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Genetics and Molecular Biology

Print version ISSN 1415-4757On-line version ISSN 1678-4685

Genet. Mol. Biol. vol.29 no.3 São Paulo  2006

http://dx.doi.org/10.1590/S1415-47572006000300015 

ANIMAL GENETICS
RESEARCH ARTICLE

 

Genetic variability of 10 microsatellite markers in the characterization of Brazilian Nellore cattle (Bos indicus)

 

 

Marcelo CerviniI; Flávio Henrique-SilvaII; Norma MortariI; Euclides Matheucci JrI

ILaboratório de Imunogenética, Departamento de Genética e Evolução, Universidade Federal de São Carlos, São Carlos, SP, Brazil
IILaboratório de Biologia Molecular, Departamento de Genética e Evolução, Universidade Federal de São Carlos, São Carlos, SP, Brazil

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ABSTRACT

We assessed the polymorphism of 10 microsatellites in Brazilian Nellore cattle (Bos indicus) using a commercial multiplex system. Allele frequencies, polymorphism information content, heterozygosity and exclusion probability were calculated. Allele frequencies revealed that in the sample analyzed the markers were not equally polymorphic. The exclusion probabilities and the polymorphism information content of some loci in Nellore cattle were lower than in Bos taurus breeds. When all the microsatellites were considered the combined exclusion probability was 0.9989. This multiplex analysis can contribute toward pedigree information, adequate genetic improvements and breeding programs.

Key words: alleles, frequencies, microsatellite, Nellore, polymorphism, zebu.


 

 

INTRODUCTION

The Bos indicus Nellore herd is one of the largest commercial beef herds in the world and is well-adapted to tropical regions. According to the Brazilian Ministry of Agriculture, Livestock and Supply (http://www.agricultura. gov.br), the Nellore herd is the most important beef herd in Brazil, where the total number of both purebred and crossbreed Nellore cattle totals over 140 million head. Due to genetic improvement programs and adequate international sanitary standards, Brazil has ranked as the top beef exporter since 2003, with an export volume exceeding 1.18 million tons (Brazilian Association of Meat Export Industries http://www.abiec.com.br). Accurate pedigree information is essential to maintaining the quality of breed improvement programs and molecular markers have become an important genetic tool in animal genetics studies, allowing the analysis of genetic variability within and between herds. Many of the current molecular marker techniques are based on variations of the polymerase chain reaction (PCR) such as random amplification of polymorphic DNA (RAPD).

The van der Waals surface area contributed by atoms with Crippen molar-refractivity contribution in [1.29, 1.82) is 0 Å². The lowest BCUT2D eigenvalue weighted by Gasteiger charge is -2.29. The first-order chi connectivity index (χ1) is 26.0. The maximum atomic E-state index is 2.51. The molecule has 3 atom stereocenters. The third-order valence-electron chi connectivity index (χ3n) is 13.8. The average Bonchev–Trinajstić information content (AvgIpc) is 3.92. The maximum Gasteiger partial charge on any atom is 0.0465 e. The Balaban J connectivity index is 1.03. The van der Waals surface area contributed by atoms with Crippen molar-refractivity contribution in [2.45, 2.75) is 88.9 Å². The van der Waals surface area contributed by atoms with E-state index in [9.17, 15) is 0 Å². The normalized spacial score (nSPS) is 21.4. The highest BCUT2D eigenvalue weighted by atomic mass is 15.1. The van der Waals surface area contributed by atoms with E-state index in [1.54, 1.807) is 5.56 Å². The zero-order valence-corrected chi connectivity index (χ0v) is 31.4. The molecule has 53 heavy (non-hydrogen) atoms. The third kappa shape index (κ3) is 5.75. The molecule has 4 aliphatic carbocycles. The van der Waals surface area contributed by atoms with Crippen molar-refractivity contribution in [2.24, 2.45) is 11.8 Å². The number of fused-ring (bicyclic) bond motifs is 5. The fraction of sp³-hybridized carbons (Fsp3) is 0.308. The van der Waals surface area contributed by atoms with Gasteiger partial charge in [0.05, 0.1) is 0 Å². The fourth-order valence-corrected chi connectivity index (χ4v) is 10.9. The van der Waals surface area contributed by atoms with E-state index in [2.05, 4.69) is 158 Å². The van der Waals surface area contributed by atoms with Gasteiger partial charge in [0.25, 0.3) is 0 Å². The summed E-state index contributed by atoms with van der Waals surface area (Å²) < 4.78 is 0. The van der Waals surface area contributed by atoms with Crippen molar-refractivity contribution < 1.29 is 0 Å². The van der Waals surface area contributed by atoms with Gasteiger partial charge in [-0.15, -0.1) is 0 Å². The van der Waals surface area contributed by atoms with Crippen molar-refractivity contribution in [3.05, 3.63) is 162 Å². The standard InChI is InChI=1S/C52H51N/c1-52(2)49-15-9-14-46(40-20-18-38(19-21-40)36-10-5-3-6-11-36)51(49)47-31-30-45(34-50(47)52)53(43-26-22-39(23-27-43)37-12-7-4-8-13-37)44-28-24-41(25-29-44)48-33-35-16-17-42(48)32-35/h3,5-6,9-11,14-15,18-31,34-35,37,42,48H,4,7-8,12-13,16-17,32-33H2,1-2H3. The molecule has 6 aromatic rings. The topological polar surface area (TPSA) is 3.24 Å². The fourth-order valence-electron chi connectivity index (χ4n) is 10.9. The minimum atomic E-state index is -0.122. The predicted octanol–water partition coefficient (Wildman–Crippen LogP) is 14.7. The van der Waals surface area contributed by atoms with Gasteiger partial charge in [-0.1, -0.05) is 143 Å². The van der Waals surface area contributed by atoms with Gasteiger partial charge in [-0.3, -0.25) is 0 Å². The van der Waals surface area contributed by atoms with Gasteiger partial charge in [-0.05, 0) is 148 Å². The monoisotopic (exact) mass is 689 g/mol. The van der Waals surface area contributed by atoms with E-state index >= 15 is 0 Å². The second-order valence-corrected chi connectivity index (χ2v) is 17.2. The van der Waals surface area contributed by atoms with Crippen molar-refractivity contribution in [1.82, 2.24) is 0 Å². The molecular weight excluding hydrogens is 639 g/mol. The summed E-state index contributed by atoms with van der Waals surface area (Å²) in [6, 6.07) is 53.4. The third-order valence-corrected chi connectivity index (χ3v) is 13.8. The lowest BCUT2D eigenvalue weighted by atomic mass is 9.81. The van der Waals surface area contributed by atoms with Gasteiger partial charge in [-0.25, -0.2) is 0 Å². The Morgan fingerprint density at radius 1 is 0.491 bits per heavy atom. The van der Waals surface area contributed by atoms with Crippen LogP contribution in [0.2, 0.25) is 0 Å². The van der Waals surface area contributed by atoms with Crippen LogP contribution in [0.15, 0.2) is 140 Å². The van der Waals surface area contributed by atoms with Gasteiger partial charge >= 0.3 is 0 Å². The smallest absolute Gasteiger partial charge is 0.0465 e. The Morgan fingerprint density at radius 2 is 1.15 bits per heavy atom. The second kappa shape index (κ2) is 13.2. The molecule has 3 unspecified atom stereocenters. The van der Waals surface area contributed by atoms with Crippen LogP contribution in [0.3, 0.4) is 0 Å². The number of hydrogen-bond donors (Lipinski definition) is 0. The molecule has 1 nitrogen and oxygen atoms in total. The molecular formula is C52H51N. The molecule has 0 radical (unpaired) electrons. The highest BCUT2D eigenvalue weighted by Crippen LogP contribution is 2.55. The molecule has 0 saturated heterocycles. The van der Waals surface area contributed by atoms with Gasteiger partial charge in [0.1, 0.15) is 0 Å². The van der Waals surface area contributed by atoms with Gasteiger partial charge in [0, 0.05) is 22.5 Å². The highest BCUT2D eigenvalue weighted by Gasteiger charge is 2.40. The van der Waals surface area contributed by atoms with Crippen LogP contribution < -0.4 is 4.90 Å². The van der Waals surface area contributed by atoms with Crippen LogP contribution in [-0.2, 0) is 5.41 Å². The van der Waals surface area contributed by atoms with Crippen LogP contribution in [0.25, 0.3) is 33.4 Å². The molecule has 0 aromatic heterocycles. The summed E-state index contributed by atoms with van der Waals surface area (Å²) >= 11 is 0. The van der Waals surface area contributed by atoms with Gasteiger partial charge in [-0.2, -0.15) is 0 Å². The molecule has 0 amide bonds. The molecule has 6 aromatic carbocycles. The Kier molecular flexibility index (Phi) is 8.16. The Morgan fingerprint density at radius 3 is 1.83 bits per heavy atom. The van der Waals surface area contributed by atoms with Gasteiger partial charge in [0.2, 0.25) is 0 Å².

Microsatellites markers have been widely used as a genetic markers in bovine population studies and pedigree verification (Visscher et al. 2002, Hansen et al, 2002, Ibeagha-Awemu and Erhardt, 2005), mainly because of their large polymorphism information content, widespread distribution in the eukaryotic genome (Tautz and Renz, 1984) and robust methodology. Microsatellites have been effective in evaluating differences within cattle breeds and in determining population substructures (MacHugh et al, 1998; Ciampolini et al., 1995). More than 1400 microsatellites have been mapped in the cattle genome (Luikart et al., 1999) and some of them have been employed in population genetics studies and parentage verification. Many microsatellite loci have been used in Nellore improvement programs but, to date, there have been no reports of pedigree verification studies using microsatellite markers, pedigree verification in Brazilian livestock currently being based on blood groups and biochemical polymorphism analyses.

The aim of the study described in this paper was to characterize Brazilian Nellore cattle through the analysis of the genetic variability of ten microsatellite markers and to evaluate if these markers are informative in parentage tests.

 

Materials and Methods

Sample collection and DNA extraction

We sampled 200 unrelated adult Nellore cattle (150 dams and 50 bulls) registered in their breeding associations and randomly selected from private and research herds belonging to 43 farms located in various regions of Brazil. Blood samples were collected in heparinized glass tubes and total genomic DNA isolated as described by Debomoy et al. (1991) and stored at -20 °C.

Microsatellite amplification